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  • ISSN: 1360-6743 (Print), 1469-4379 (Online)
  • Editors: Professor Laurel J. Brinton University of British Columbia, Vancouver, Canada , Dr Patrick Honeybone University of Edinburgh, UK and Professor Bernd Kortmann University of Freiburg, Germany
  • Editorial board
English Language and Linguistics, published four times a year, is an international journal which focuses on the description of the English language within the framework of contemporary linguistics. The journal is concerned equally with the synchronic and the diachronic aspects of English language studies and publishes articles of the highest quality which make a substantial contribution to our understanding of the structure and development of the English language and which are informed by a knowledge and appreciation of linguistic theory. English Language and Linguistics carries articles and short discussion papers or squibs on all core aspects of English, from its beginnings to the present day, including syntax, morphology, phonology, semantics, pragmatics, corpus linguistics and lexis. There is also a major review section including, from time to time, articles that give an overview of current research in particular specialist areas. Occasional issues are devoted to a special topic, when a guest editor is invited to commission articles from leading specialists in the field.

Recently published articles




Cambridge Extra at LINGUIST List

  • The Cambridge Studies of Language Practices and Social Development
  • 15 June 2020, Rachel
  • The Cambridge Studies of Language Practices and Social Development series provides a needed platform for scholarly discussions around the relationship between Cambridge Extra spoke to the series editor Meng Ji (The University of Sydney, Australia) about the series. What has motivated the development of the series? Our series promotes innovative focused research to address practical social problems such as global environmental, health and legal issues which represent new research challenges, as well as opportunities for socially oriented language practice research. This . . . → Read More: The Cambridge Studies of Language Practices and Social Development...
  • Black Lives Matter
  • 11 June 2020, Rachel
  • Written by Karen Stollznow, author of ‘On the Offensive‘ What do people mean when they say, “Black Lives Matter?” “Black Lives Matter” is a slogan and a social movement in response to the historical and current social and systemic racism and violence perpetuated against Black people. Where did the phrase come from? In 2012, 17-year-old African-American Trayvon Martin was walking home in Sanford, Florida, having just purchased a packet of Skittles from a convenience store. He was spotted by local resident George Zimmerman who reported Martin to local police as “suspicious.” Martin was innocent of any crime, although Zimmerman confronted the young man and fatally shot him, claiming the act was in self-defense. He was acquitted of his crime. Following this incident the hashtag #BlackLivesMatter . . . → Read More: Black Lives Matter...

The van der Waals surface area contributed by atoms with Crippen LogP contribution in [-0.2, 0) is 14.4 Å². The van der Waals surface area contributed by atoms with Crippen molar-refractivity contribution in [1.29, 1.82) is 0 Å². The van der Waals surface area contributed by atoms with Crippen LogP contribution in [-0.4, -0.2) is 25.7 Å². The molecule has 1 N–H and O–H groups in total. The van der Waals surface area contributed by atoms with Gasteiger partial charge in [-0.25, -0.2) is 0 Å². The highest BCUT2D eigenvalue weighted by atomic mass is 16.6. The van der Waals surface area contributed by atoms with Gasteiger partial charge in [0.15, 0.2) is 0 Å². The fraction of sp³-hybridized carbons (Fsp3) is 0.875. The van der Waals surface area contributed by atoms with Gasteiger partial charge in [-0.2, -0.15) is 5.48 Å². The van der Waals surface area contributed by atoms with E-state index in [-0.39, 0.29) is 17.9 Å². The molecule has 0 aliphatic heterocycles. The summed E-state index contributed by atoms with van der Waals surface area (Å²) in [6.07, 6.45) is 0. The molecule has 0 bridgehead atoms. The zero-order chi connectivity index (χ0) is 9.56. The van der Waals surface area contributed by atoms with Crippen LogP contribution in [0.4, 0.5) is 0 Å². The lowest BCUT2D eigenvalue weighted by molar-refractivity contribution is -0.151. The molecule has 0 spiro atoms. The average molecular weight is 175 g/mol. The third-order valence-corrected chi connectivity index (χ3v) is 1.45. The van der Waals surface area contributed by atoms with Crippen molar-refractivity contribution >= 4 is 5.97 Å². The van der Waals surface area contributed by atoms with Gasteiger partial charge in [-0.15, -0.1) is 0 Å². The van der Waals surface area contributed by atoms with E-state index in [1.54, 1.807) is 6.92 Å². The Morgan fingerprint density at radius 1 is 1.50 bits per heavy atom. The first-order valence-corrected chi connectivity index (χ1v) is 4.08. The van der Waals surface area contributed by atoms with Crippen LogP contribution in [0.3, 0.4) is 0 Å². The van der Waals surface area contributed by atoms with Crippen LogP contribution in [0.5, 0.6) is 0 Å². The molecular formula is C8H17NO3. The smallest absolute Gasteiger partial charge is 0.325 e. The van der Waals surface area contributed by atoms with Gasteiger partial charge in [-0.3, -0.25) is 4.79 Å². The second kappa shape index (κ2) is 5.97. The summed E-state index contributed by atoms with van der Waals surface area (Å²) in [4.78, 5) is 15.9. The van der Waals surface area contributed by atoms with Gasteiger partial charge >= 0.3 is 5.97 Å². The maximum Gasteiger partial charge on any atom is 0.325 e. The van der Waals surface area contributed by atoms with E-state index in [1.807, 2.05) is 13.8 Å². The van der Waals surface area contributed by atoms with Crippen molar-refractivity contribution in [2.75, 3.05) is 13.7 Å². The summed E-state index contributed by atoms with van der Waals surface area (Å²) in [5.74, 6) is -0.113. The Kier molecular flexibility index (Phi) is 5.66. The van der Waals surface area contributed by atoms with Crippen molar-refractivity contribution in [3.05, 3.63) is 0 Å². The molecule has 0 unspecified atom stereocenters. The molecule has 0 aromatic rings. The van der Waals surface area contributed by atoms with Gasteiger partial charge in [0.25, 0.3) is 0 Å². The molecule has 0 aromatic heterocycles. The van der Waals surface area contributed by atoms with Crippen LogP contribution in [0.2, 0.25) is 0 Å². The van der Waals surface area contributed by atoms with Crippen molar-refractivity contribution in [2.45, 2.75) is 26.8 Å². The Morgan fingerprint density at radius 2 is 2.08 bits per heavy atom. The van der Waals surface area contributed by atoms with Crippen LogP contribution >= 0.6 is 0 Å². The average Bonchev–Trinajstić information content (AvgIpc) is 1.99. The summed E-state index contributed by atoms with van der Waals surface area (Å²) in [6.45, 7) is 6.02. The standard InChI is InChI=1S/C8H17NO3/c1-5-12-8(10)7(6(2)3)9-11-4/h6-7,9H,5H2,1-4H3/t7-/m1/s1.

• Introducing Cambridge Elements in Pragmatics
  • 02 June 2020, Rachel
  • Cambridge Elements combine the best features of journals and books. With a word count between 20,000-30,000 words they lend themselves to the digital and ever changing research environment. A series coming soon to linguistics is Elements in Pragmatics edited by Jonathan Culpeper, Lancaster University and Michael Haugh, University of Queensland. Cambridge Extra asked them more about the series. What motivated you to collate this Elements series? The format itself is really appealing. It is longer than typical journal articles but shorter than a monograph, so is ideal for both graduate students and established researchers in the field. It also allows authors to publish their work at its natural length, if an article is too constraining yet a full book is over the horizon. Its digital format means the . . . → Read More: Introducing Cambridge Elements in Pragmatics...